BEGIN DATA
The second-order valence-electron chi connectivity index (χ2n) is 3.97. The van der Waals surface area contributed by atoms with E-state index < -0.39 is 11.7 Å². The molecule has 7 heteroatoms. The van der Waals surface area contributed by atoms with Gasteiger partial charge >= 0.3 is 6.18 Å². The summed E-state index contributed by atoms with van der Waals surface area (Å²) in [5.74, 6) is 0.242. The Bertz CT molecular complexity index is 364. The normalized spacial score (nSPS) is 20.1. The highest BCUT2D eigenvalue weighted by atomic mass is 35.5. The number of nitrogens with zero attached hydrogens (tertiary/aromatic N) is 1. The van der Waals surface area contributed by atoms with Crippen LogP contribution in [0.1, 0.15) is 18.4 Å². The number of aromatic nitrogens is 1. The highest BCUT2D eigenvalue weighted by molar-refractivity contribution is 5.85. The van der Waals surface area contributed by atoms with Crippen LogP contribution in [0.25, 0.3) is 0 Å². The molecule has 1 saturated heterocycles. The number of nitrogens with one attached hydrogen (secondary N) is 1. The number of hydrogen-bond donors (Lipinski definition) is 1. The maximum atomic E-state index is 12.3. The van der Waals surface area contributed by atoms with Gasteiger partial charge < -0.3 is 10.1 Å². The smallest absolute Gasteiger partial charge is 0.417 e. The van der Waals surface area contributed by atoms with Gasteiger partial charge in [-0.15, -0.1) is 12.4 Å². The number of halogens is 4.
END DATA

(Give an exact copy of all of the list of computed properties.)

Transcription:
The second-order valence-electron chi connectivity index (χ2n) is 3.97. The van der Waals surface area contributed by atoms with E-state index < -0.39 is 11.7 Å². The molecule has 7 heteroatoms. The van der Waals surface area contributed by atoms with Gasteiger partial charge >= 0.3 is 6.18 Å². The summed E-state index contributed by atoms with van der Waals surface area (Å²) in [5.74, 6) is 0.242. The Bertz CT molecular complexity index is 364. The normalized spacial score (nSPS) is 20.1. The highest BCUT2D eigenvalue weighted by atomic mass is 35.5. The number of nitrogens with zero attached hydrogens (tertiary/aromatic N) is 1. The van der Waals surface area contributed by atoms with Crippen LogP contribution in [0.1, 0.15) is 18.4 Å². The number of aromatic nitrogens is 1. The highest BCUT2D eigenvalue weighted by molar-refractivity contribution is 5.85. The van der Waals surface area contributed by atoms with Crippen LogP contribution in [0.25, 0.3) is 0 Å². The molecule has 1 saturated heterocycles. The number of nitrogens with one attached hydrogen (secondary N) is 1. The number of hydrogen-bond donors (Lipinski definition) is 1. The maximum atomic E-state index is 12.3. The van der Waals surface area contributed by atoms with Gasteiger partial charge < -0.3 is 10.1 Å². The smallest absolute Gasteiger partial charge is 0.417 e. The van der Waals surface area contributed by atoms with Gasteiger partial charge in [-0.15, -0.1) is 12.4 Å². The number of halogens is 4.